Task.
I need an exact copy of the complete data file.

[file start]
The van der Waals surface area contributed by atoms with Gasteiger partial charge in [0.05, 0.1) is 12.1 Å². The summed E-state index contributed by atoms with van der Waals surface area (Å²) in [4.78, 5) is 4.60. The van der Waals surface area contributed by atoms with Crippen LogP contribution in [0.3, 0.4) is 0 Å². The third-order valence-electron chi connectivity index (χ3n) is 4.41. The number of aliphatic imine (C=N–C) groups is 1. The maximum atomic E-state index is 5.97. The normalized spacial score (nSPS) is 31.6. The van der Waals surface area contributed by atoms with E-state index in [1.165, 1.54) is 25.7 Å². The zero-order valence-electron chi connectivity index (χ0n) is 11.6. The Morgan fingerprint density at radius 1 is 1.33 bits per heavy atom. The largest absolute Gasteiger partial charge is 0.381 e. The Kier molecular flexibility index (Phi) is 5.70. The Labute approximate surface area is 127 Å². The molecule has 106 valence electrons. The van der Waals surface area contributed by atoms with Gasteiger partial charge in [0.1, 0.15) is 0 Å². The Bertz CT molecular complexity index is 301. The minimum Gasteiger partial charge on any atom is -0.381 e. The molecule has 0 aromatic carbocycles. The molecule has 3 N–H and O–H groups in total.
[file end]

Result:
The van der Waals surface area contributed by atoms with Gasteiger partial charge in [0.05, 0.1) is 12.1 Å². The summed E-state index contributed by atoms with van der Waals surface area (Å²) in [4.78, 5) is 4.60. The van der Waals surface area contributed by atoms with Crippen LogP contribution in [0.3, 0.4) is 0 Å². The third-order valence-electron chi connectivity index (χ3n) is 4.41. The number of aliphatic imine (C=N–C) groups is 1. The maximum atomic E-state index is 5.97. The normalized spacial score (nSPS) is 31.6. The van der Waals surface area contributed by atoms with E-state index in [1.165, 1.54) is 25.7 Å². The zero-order valence-electron chi connectivity index (χ0n) is 11.6. The Morgan fingerprint density at radius 1 is 1.33 bits per heavy atom. The largest absolute Gasteiger partial charge is 0.381 e. The Kier molecular flexibility index (Phi) is 5.70. The Labute approximate surface area is 127 Å². The molecule has 106 valence electrons. The van der Waals surface area contributed by atoms with Gasteiger partial charge in [0.1, 0.15) is 0 Å². The Bertz CT molecular complexity index is 301. The minimum Gasteiger partial charge on any atom is -0.381 e. The molecule has 0 aromatic carbocycles. The molecule has 3 N–H and O–H groups in total.